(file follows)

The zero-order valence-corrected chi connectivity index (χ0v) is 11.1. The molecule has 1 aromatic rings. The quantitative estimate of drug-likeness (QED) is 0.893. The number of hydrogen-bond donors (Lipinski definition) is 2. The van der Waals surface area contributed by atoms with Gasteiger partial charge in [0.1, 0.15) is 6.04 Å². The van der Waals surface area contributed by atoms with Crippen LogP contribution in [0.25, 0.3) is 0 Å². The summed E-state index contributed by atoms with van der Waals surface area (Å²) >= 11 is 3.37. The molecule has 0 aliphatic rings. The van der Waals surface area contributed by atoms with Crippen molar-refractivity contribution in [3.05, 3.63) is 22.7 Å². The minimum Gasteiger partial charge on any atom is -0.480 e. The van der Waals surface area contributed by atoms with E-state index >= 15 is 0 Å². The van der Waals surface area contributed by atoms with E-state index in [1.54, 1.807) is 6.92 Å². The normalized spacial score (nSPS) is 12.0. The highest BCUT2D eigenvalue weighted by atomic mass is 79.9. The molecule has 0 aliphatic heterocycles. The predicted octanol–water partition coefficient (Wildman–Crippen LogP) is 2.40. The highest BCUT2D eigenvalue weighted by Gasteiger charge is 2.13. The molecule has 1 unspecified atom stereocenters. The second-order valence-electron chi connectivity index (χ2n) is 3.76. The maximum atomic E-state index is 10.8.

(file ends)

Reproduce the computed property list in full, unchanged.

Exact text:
The zero-order valence-corrected chi connectivity index (χ0v) is 11.1. The molecule has 1 aromatic rings. The quantitative estimate of drug-likeness (QED) is 0.893. The number of hydrogen-bond donors (Lipinski definition) is 2. The van der Waals surface area contributed by atoms with Gasteiger partial charge in [0.1, 0.15) is 6.04 Å². The van der Waals surface area contributed by atoms with Crippen LogP contribution in [0.25, 0.3) is 0 Å². The summed E-state index contributed by atoms with van der Waals surface area (Å²) >= 11 is 3.37. The molecule has 0 aliphatic rings. The van der Waals surface area contributed by atoms with Crippen molar-refractivity contribution in [3.05, 3.63) is 22.7 Å². The minimum Gasteiger partial charge on any atom is -0.480 e. The van der Waals surface area contributed by atoms with E-state index >= 15 is 0 Å². The van der Waals surface area contributed by atoms with E-state index in [1.54, 1.807) is 6.92 Å². The normalized spacial score (nSPS) is 12.0. The highest BCUT2D eigenvalue weighted by atomic mass is 79.9. The molecule has 0 aliphatic heterocycles. The predicted octanol–water partition coefficient (Wildman–Crippen LogP) is 2.40. The highest BCUT2D eigenvalue weighted by Gasteiger charge is 2.13. The molecule has 1 unspecified atom stereocenters. The second-order valence-electron chi connectivity index (χ2n) is 3.76. The maximum atomic E-state index is 10.8.